Basketball, TV’s Smith remains grounded by experience

By David Mullen

The Dallas Mavericks 2019-20 season begins on Tuesday, Oct. 8 with an exhibition game against the Thunder in Oklahoma City. This will be their first year without Dirk Nowitzki since 1998. While the Mavs build for the future, the NBA, because of offseason trades and free agent signings, has never been more wide open. There is no clear-cut favorite, with the possible exception of one lineup that is the most popular NBA team on TV.

Athletic hero Kenny Smith encourages young adults to improve their skills at summer camps.
Photo courtesy of the Kenny Smith Carolina Basketball Camp

Kenny Smith, along with Ernie Johnson, Shaquille O’Neal and the venerable Charles Barkley, star on “Inside the NBA” on TNT, unquestionably the best sports show on television. Demonstrating a perfect balance of information and humor, “Inside the NBA” has won nine EMMY Awards and has been inducted into the Broadcasting & Cable Hall of Fame.

The nattily-attired Smith, who spoke to me recently before the SMU Athletic Forum at the Hilton Anatole, excelled at the famous basketball breeding ground of Archbishop Molloy High School in Queens (where he was a McDonalds All-American in 1983), played at the University of North Carolina (UNC) with Michael Jordan under head coach Dean Smith, was a first round NBA draft pick of the Sacramento Kings coached by all-time great Bill Russell, is an Olympic Gold Medalist and has been part of Turner Sports for more than 20 years. If that is not enough, he is married to former “The Price is Right” model Gwendolyn Osborne.

Not bad for a kid from a tough New York City borough.

“The diversity of New York City,” Smith, 54, said, “the melting pot of people, activities and players gave me a bigger perspective on what to expect. I wasn’t shocked that there were great players when I went to different places. I think that helps you when you know the road that you are about to hit.”

But there must have been a culture shock leaving New York for Chapel Hill, N.C. “Not really. Raleigh-Durham is about 150,000 college students from 18 to 25 [years old]. You can always find someone from your area. But it’s different. I always say that The Research Triangle is in the South, but it is not the South.”

During high school, Kenny Smith met Dean Smith, the coach of UNC for 36 years and referred to as a “coaching legend” by the Naismith Memorial Basketball Hall of Fame in Springfield, Mass. “There was not an adult decision that I ever made without touching base with him [Coach Smith],” Smith said. “I talked to him about everything from relationships to buying a house. I always tell other players when they talk about coaches they had that you can’t compare them to Coach Smith. It was like playing for Gandhi or Nelson Mandela. He could take 12 players and treat them all the same.”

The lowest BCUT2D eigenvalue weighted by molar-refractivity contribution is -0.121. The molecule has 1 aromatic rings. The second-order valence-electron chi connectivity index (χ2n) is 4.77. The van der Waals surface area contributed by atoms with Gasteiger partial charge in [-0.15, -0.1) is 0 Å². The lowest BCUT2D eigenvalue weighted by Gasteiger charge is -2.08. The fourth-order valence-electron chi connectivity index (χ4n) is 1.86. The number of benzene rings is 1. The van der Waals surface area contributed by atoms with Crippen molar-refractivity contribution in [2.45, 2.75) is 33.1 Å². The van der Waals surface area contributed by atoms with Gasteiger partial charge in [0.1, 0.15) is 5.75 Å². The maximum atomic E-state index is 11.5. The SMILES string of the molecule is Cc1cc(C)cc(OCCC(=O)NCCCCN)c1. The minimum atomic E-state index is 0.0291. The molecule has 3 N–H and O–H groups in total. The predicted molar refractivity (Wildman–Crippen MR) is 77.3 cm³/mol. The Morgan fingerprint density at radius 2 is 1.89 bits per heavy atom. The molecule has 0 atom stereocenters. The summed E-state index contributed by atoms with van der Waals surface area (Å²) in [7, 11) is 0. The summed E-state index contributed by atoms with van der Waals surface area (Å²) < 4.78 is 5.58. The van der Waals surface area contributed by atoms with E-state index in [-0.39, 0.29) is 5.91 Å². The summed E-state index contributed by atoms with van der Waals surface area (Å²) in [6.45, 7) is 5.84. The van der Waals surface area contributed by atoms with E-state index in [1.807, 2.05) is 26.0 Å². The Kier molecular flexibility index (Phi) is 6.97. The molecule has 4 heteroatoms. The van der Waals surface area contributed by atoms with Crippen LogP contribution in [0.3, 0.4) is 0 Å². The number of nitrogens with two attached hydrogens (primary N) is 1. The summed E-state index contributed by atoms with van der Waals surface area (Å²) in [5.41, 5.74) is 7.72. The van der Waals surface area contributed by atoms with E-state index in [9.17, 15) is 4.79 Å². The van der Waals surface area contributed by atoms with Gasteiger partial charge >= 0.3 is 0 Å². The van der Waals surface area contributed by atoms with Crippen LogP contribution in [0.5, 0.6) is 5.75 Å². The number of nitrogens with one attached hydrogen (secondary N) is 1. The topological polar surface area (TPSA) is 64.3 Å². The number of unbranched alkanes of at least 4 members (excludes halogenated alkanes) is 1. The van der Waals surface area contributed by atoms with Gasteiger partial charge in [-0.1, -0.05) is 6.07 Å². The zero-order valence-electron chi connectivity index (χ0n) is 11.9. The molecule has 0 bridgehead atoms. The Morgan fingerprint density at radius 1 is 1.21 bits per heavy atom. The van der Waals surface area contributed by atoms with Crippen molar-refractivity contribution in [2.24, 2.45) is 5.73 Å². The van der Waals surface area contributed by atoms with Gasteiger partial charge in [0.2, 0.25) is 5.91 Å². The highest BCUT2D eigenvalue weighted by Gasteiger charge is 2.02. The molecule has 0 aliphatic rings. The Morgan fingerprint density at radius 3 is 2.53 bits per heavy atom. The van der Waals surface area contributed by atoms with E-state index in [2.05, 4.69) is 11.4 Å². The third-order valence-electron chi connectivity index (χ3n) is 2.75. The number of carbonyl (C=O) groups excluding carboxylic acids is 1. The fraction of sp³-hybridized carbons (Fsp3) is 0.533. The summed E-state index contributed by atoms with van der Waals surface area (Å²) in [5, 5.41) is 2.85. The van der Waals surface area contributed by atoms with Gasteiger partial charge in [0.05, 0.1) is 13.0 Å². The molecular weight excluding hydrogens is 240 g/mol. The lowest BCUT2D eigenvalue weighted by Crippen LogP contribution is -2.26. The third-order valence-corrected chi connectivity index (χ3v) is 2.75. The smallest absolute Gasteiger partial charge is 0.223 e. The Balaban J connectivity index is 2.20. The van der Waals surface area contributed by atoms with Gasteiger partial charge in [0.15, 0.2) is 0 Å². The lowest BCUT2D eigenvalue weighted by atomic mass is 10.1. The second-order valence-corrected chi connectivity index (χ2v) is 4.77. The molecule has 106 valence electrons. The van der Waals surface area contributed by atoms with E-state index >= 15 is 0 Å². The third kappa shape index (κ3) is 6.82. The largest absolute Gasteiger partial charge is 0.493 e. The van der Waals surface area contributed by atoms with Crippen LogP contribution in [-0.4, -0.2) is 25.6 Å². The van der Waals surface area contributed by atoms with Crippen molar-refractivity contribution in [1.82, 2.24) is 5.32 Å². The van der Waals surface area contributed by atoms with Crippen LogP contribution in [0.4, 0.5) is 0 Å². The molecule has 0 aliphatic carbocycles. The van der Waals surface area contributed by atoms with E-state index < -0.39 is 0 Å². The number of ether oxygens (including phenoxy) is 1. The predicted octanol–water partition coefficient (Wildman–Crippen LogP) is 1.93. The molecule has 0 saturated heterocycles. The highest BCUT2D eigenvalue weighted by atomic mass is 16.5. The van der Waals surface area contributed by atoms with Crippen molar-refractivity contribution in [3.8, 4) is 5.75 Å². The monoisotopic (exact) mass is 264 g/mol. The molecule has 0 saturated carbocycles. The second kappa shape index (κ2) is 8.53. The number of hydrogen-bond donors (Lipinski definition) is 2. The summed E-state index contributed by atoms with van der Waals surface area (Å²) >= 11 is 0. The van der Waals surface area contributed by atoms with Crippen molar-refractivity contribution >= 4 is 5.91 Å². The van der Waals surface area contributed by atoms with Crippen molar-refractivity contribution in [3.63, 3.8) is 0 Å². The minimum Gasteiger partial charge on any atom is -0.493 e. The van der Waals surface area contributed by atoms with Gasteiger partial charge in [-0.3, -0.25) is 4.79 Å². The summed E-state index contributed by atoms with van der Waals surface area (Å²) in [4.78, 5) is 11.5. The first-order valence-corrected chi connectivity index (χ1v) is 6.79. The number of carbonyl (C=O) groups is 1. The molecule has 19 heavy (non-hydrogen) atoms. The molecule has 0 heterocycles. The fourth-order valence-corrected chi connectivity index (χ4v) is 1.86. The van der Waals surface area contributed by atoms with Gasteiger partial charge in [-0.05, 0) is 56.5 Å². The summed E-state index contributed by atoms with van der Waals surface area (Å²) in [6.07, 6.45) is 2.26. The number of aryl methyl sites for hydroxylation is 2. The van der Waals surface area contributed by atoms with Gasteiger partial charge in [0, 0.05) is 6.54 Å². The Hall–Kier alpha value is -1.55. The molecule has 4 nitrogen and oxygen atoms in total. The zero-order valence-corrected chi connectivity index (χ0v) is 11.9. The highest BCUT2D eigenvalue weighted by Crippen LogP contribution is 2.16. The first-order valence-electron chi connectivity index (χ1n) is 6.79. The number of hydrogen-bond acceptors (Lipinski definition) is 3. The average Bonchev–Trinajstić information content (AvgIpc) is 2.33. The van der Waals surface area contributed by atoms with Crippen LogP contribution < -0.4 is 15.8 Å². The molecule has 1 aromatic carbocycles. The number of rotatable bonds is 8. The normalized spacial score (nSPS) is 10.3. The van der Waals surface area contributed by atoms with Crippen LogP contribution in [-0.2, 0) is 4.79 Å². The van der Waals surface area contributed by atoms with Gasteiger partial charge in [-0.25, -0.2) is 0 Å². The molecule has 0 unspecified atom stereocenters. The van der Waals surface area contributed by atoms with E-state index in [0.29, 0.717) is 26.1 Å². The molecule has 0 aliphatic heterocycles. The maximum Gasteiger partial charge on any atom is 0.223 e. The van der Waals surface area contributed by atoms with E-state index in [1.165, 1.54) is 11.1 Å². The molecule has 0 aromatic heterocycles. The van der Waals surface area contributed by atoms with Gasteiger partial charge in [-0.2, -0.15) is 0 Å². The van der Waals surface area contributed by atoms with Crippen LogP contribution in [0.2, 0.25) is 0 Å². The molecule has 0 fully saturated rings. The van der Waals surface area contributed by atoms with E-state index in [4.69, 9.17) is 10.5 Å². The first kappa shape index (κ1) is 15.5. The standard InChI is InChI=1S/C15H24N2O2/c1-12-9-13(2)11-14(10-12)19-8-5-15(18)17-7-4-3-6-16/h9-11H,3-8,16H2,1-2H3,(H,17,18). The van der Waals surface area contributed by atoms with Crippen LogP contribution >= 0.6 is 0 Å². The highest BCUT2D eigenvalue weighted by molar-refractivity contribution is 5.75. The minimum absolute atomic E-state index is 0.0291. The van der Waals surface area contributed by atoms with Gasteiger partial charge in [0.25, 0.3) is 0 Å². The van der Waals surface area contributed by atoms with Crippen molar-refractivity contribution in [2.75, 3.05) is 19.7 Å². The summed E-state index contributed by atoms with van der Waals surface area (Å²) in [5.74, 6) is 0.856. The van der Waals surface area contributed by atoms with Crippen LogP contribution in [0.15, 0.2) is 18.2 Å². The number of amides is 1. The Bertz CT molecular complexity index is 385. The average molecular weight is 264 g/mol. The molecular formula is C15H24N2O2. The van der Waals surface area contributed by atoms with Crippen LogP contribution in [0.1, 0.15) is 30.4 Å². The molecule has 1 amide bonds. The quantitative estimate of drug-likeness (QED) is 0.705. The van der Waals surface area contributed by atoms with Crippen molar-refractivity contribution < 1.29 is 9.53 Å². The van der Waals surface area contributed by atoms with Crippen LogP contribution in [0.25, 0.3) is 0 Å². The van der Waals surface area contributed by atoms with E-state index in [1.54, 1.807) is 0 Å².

Smith’s first coach in the NBA featured the cerebral Russell. “I got to sit next to him on the plane. As a rookie, my seat was next to his,” Smith said. “So I heard all of the Boston Celtics stories.” Russell won an individual record 11 titles with the Celtics, the most of any player in professional sports team history (tied for first with Montreal Canadiens great Henri Richard). “I heard all of the Civil Rights stories. I heard stories about Martin Luther King, Jr. and Malcolm X. He is a national treasure.” 

The best players that Smith faced in the pros were Michael Jordan and Hakeem Olajuwan (his teammate with the Houston Rockets). “What Michael was able to do for eight to nine years,” Smith said. “Hakeem did for those two years. He put the fear in people just like Michael did.” “Those two years” Smith referenced were the back-to-back NBA titles that he and Olajuwon shared in Houston in 1994 and 1995. He is optimistic of the future of the Mavericks, as they look to mesh the talents of reigning Rookie of the Year Slovenian Luka Dončić and Latvian Kristaps Porziņģis. “They could change the landscape of basketball for five to seven years, if Porziņģis can stay healthy. There used to be a prejudice against international players. Now they are just basketball players.”

He just returned from Europe and was awed by the growth of professional basketball globally. He noted that Nowitzki, once dubbed as “international,” has lived in Dallas longer than in his native West Germany. 

“Inside the NBA” is as celebrated for its spot-on opinions as it is for the unbridled comedy, which appears seamless, not forced. “It starts way before we get onto the set,” Smith said. “And if we are in the same hotel on the road, it’s even more. What you see is a continuation of a conversation that bleeds onto the show.” 

Smith, who also owns a video production company and has had a hand in the high-tech graphics that are a part of the TNT presentation, hopes to coach or be in a NBA front office at some point. “It is definitely in the cards,” Smith said. “The wealth of information you acquire in relationships over 20 years sometimes doesn’t get used if you are doing the same job. I think I can put a championship team together.”

There is no doubt that Smith isn’t boasting, just stating a fact. In high school, college, the Olympics, the NBA and on television, Smith knows a thing or two about being part of a championship team.